NEW DELHI :
Opinion is divided in India over growing warnings that video game addiction could be a form of disease, with its quarter-of-a-billion-strong gaming community pushing back and doctors saying they do so at their own risk.
“Gaming is just another form of entertainment. With older forms of entertainment such as books and movies you won’t find such categorization. Reading too many books or watching too many movies won’t be labelled as book or movie addiction. It is just that new forms of entertainment like games that often get stigmatised like this," said Oliver Jones, co-founder and director of Bombay Play, a Bengaluru-based game developer.
Jones, however, acknowledges that there are negative aspects associated with games, such as violence and gore.
Ayush Bhardwaj, a Delhi-based gamer, believes labelling too much gaming as an addiction is not accurate— there are peaks and troughs.
Someone who spends an entire week playing Assassin’s Creed: Odyssey at the time of its release and then doesn’t touch it for months cannot be called an addict. But there are games that can be harmful.
“Games which keep players occupied by making them come back to check their progress at frequent intervals are far more addictive than other games. Similarly, players are more likely to be addicted to interaction-driven team games like PubG (PlayerUnknown’s Battlegrounds) or Fortnite," said Bhardwaj.
Last week, the World Health Organisation (WHO) officially included gaming disorder as a disease in the International Classification of Diseases (ICD 11), placing it next to gambling disorder.
Gaming disorder is “characterized by a pattern of persistent and recurring gaming behaviour" where a player begins to give priority to gaming over other daily activities and interest to a point where it begins to affect their relationships, work and education.It has caused doctors in India to sit up and take note.
“While gaming disorder affects a small proportion of the people who play video games, anyone who spends excessive time gaming is vulnerable to this condition," cautioned Dr Samir Parikh, director, department of mental health and behavioural sciences, Fortis Healthcare.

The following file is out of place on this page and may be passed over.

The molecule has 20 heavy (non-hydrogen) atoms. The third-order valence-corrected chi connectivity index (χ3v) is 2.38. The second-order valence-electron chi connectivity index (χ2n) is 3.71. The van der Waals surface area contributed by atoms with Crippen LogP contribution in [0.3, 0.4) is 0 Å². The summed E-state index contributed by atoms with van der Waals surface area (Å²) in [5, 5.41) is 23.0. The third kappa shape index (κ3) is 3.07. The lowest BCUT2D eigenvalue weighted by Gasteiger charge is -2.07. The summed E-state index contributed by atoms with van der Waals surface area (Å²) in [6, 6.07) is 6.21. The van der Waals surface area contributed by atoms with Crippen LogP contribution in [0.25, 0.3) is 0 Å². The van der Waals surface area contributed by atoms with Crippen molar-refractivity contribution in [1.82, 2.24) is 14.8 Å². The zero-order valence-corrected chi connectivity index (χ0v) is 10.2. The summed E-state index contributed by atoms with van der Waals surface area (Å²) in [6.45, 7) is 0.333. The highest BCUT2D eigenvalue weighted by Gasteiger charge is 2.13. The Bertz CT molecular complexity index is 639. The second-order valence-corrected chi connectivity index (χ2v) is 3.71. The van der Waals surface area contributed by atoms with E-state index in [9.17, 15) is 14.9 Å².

Gaming addiction is not limited to teenagers and is prevalent in adults as well. “A wide range of adults are lost in the maze, before they know it. Adults with a competitive streak, without a job or with less work load are more likely to fall for it. It is important to differentiate between an interest and addiction," advises Dr Priyanka Kapoor, clinical psychologist, BLK Hospital.
Online gaming in India is expected to cross $1 billion by 2021, as per a KPMG and Google report. According to a March report by KPMG, the number of Indian gamers has grown to 250 million in 2018, from 20 million in 2010.
According to Dell’s 2018 “State Of Family" report—based on responses from more than 5,500 PC gamers in 11 countries including India—48% of gamers are in the age group of 20-30, while 12% are in their teens. About 40% gamers are older adults and 47% are female.
Several international gaming trade bodies have criticized the WHO decision as premature and called for more research. In a July 2018 study published in the Journal of Behavioural Addictions, researchers argued that moving from research construct to formal disorder requires a much stronger evidence base than what currently exists. Keeping such factors in mind and the effect of diagnostic classification and its wider societal impact, they urged the WHO to postpone the formalization.